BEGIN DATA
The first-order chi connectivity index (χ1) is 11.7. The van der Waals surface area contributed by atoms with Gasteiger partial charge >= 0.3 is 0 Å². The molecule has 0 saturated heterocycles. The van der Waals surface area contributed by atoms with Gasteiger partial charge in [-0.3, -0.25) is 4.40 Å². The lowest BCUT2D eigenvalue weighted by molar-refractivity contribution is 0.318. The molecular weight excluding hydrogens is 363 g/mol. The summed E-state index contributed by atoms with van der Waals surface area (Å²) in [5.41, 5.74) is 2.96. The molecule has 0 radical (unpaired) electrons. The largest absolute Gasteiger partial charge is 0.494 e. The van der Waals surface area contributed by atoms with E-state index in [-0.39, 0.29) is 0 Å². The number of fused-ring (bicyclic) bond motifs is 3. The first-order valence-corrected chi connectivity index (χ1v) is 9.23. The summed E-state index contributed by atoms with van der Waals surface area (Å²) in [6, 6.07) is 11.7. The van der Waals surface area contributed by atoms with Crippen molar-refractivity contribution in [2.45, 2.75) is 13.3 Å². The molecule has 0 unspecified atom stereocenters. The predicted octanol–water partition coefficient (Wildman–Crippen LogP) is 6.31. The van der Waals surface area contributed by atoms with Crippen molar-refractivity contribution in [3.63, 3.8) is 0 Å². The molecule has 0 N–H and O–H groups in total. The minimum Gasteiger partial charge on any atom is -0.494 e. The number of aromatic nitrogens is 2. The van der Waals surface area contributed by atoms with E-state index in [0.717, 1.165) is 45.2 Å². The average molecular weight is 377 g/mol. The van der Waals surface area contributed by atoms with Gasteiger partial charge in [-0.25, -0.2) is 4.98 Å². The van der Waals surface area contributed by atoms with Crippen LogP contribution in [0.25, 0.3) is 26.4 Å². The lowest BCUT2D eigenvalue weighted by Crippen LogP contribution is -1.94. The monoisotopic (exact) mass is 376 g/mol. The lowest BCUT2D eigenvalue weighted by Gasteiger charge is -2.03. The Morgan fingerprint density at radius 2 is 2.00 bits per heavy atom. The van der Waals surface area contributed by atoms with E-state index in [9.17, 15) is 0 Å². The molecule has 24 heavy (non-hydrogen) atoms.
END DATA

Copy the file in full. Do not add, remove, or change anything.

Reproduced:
The first-order chi connectivity index (χ1) is 11.7. The van der Waals surface area contributed by atoms with Gasteiger partial charge >= 0.3 is 0 Å². The molecule has 0 saturated heterocycles. The van der Waals surface area contributed by atoms with Gasteiger partial charge in [-0.3, -0.25) is 4.40 Å². The lowest BCUT2D eigenvalue weighted by molar-refractivity contribution is 0.318. The molecular weight excluding hydrogens is 363 g/mol. The summed E-state index contributed by atoms with van der Waals surface area (Å²) in [5.41, 5.74) is 2.96. The molecule has 0 radical (unpaired) electrons. The largest absolute Gasteiger partial charge is 0.494 e. The van der Waals surface area contributed by atoms with E-state index in [-0.39, 0.29) is 0 Å². The number of fused-ring (bicyclic) bond motifs is 3. The first-order valence-corrected chi connectivity index (χ1v) is 9.23. The summed E-state index contributed by atoms with van der Waals surface area (Å²) in [6, 6.07) is 11.7. The van der Waals surface area contributed by atoms with Crippen molar-refractivity contribution in [2.45, 2.75) is 13.3 Å². The molecule has 0 unspecified atom stereocenters. The predicted octanol–water partition coefficient (Wildman–Crippen LogP) is 6.31. The van der Waals surface area contributed by atoms with Crippen molar-refractivity contribution in [3.63, 3.8) is 0 Å². The molecule has 0 N–H and O–H groups in total. The minimum Gasteiger partial charge on any atom is -0.494 e. The number of aromatic nitrogens is 2. The van der Waals surface area contributed by atoms with E-state index in [0.717, 1.165) is 45.2 Å². The average molecular weight is 377 g/mol. The van der Waals surface area contributed by atoms with Gasteiger partial charge in [-0.25, -0.2) is 4.98 Å². The van der Waals surface area contributed by atoms with Crippen LogP contribution in [0.25, 0.3) is 26.4 Å². The lowest BCUT2D eigenvalue weighted by Crippen LogP contribution is -1.94. The monoisotopic (exact) mass is 376 g/mol. The lowest BCUT2D eigenvalue weighted by Gasteiger charge is -2.03. The Morgan fingerprint density at radius 2 is 2.00 bits per heavy atom. The van der Waals surface area contributed by atoms with E-state index in [9.17, 15) is 0 Å². The molecule has 24 heavy (non-hydrogen) atoms.